Airbus Defense and Space and its wholly-owned subsidiary Airbus UpNext achieved fully autonomous guidance and control of a drone while in the air by using an A310 MRTT.
The technologies constitute a significant leap for future aerial operations involving manned and unmanned aircraft. They are the first step towards autonomous formation flight and autonomous air-to-air refuelling (A4R).
These cutting-edge technologies, “Made in Europe,” can potentially lessen the fatigue of crews and the likelihood of human errors while also minimising the costs associated with crew training and enhancing operations.
These technologies, collectively called Auto’Mate, were implemented on an A310 MRTT flying testbed that took off from Getafe, Spain, on March 21 and on several DT-25 target drones that operated as receiving aircraft and flew from the Arenosillo Test Centre (CEDEA) in Huelva, Spain.
The A310 MRTT took control of the drone over the waters of the Gulf of Cadiz after receiving control of it from a base station. The A310 MRTT then guided the DT-25 to the position where it could receive in-flight refuelling.
During the flight testing that lasted for close to six hours, artificial intelligence and cooperative control algorithms regulated and commanded the four progressively launched receivers without any human input. The A310 MRTT was kept at a minimum distance of 150 feet (approximately 45 metres) from the various receivers, which were steered and controlled to that distance.
The Auto’Mate Demonstrator technology has succeeded in achieving three fundamentals.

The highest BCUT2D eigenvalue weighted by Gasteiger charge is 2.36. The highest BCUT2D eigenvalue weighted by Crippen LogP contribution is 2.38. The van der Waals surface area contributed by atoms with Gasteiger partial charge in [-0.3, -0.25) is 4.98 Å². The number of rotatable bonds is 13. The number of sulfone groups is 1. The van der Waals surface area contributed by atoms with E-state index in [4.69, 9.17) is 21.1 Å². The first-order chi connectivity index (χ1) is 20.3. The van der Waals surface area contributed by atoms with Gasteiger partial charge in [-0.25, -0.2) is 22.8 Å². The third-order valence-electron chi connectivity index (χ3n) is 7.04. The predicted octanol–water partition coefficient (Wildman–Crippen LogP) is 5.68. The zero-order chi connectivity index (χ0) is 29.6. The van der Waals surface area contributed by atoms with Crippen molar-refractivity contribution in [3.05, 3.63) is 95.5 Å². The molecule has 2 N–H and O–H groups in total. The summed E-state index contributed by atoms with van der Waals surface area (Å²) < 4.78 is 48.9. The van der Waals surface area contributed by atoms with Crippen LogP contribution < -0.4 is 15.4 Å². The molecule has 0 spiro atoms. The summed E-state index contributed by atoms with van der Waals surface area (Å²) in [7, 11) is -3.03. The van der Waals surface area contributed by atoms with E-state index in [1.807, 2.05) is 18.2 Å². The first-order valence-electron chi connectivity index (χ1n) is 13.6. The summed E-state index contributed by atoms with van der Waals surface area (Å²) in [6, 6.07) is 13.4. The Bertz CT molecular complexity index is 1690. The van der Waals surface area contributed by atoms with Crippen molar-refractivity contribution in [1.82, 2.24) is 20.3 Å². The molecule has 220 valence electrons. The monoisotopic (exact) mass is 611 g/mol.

The first one is precise relative navigation, which allows one to accurately estimate the relative position, speed, and attitudes of the tanker and the receiver.
The second is intra-Flight Communication between platforms permits information exchange between the many assets, which ultimately contributes to improving the system of systems’ degree of independence.
And lastly, Cooperative Control Algorithms are designed to offer the tanker and the receiver/s direction, coordination, consensus, and the ability to avoid collisions.
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These innovations, which were developed by a European team consisting of members from Spain, Germany, and France, will continue to widen the capability gap between themselves and their rivals while also being re-used in significant technological projects, such as the Future Combat Air System (FCAS), says the company release.
By the end of 2023, a second campaign is expected to be conducted to test autonomous formation flight navigation sensors based on artificial intelligence and updated algorithms. In addition, two simulated drones will fly close to the A310 MRTT to demonstrate autonomous multi-receiver operations and collision-avoidance algorithms.
According to Jean Brice Dumont, Head of Military Air Systems at Airbus Defence and Space, the accomplishment of this maiden flight test campaign paves the way for the future development of technologies that allow air-to-air refuelling to take place without the assistance of a human pilot. Although the firm is still in its early stages, it has fulfilled this goal in less than a year and is on track for manned-unmanned teaming and future air force operations, according to him. These operations will involve fighters and mission planes flying alongside swarms of drones.